How to Craft The Workout Plan You’ll Want to Stick to
I was NOT an athletic kid.
In little league, they put me in right field, where they thought I’d do as little damage as possible. Even then, I got yelled at for daydreaming and playing in the dirt as the rare ball whizzed by me.
I never played school sports again.
While I did ride my bike around town and climb trees in the woods, that was the hardest physical activity I endured until about 21 years old.
I was the chubby nerd growing up.
I messed around in gym class. I never lifted weights. I drank sugary juice drinks with silly faces on the bottles and devoured potato chips.
Eventually, I graduated to multiple daily Mountain Dews with steak and cheese sandwiches from my dad’s restaurant. (Damn, they were good though.)
I spent a lot of time indoors — at my house, at friends’ houses, or at the movies. I had no interest in unnecessary physicality. My youth was often spent running around digitally in video games instead.
Then one day everything changed.
At 21 years old, I was diagnosed with hypoglycemia. My family had a history of diabetes and I couldn’t believe I was already on that path. I decided I had to start eating right and being active.
I lost 60lbs and have stayed at a healthy weight for ten years. About six years ago, I started taking cardio seriously. Then three years ago, I started strength training and building muscle.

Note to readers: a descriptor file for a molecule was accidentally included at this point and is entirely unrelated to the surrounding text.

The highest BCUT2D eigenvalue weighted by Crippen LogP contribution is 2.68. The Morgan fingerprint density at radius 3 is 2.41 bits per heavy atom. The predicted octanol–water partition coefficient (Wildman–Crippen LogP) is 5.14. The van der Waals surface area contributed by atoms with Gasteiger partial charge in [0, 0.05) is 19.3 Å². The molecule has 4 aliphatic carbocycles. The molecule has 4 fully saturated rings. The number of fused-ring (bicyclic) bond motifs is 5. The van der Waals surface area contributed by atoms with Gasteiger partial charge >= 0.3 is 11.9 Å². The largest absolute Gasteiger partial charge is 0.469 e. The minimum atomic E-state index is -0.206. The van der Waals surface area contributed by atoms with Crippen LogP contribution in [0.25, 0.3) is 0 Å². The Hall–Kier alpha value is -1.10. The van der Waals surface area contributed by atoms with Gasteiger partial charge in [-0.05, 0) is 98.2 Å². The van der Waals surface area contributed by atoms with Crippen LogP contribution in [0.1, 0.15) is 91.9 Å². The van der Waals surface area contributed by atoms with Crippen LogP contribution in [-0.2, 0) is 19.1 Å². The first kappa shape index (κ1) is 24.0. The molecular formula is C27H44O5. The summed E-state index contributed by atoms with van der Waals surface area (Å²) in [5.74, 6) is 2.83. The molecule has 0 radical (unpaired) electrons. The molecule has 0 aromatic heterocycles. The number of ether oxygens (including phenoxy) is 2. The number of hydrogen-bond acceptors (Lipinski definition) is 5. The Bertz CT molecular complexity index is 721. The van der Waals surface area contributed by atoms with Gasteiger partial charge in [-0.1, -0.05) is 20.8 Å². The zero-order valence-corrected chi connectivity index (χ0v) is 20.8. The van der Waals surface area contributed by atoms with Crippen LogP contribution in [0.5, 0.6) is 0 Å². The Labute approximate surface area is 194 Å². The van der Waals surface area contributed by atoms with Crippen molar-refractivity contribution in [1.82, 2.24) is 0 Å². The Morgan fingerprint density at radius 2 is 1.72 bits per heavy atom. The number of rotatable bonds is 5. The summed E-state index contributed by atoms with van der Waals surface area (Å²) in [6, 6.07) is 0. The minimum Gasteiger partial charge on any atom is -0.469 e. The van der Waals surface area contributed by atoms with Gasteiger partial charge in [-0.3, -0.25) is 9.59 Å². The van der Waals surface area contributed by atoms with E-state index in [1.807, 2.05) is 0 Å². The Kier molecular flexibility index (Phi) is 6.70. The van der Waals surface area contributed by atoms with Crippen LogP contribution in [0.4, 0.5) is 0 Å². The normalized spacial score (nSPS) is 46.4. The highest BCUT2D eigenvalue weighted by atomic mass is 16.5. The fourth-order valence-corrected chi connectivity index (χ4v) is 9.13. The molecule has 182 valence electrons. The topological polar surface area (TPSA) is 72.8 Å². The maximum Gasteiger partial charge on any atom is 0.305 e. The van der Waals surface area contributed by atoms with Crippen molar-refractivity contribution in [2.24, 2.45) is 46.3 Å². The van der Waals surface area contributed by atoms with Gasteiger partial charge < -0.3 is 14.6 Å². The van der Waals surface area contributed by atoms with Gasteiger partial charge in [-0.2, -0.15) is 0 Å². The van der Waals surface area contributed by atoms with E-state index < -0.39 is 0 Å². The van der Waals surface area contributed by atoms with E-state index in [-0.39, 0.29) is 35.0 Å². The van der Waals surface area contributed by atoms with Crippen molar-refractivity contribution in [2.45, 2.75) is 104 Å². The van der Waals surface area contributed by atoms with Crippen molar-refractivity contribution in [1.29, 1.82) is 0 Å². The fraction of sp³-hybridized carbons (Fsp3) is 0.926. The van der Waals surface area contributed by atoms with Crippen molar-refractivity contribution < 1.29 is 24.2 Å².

Now, I’ve gone from hating sports to loving them. I can’t wait to get outdoors. I’ve built habits that keep me working out every week.
I’m not in perfect shape but I’m more active, strong, and healthy than I’ve ever been. And I have a ton of fun being this way.
While getting to this point required real effort, I believe it’s completely possible for anyone. I’ve found ways to make the process easier and build a more sustainable mindset. If my unathletic ass can do it, so can you.
You don’t need to become an immediate workout junkie
The Department of Health and Human Services recommends a minimum of at least 150 minutes of moderate aerobic activity or 75 minutes of vigorous aerobic activity a week. They also recommend strength training for each muscle group at least twice a week (let’s say 30 minutes each session).
So when a lot of people start trying to exercise, they believe they have to fully commit right away.
They think they need to go running for hours every week. They think they need to lift grueling weights until they almost puke. They think they need to commit to long workouts to hit those quotas. Or else, they’re failing.
Ironically, it’s this mentality that sets people up for failure.
If you haven’t been regularly active, this is asking too much of you, too soon. You’re don’t even have the right habits, tools, or willpower in place yet.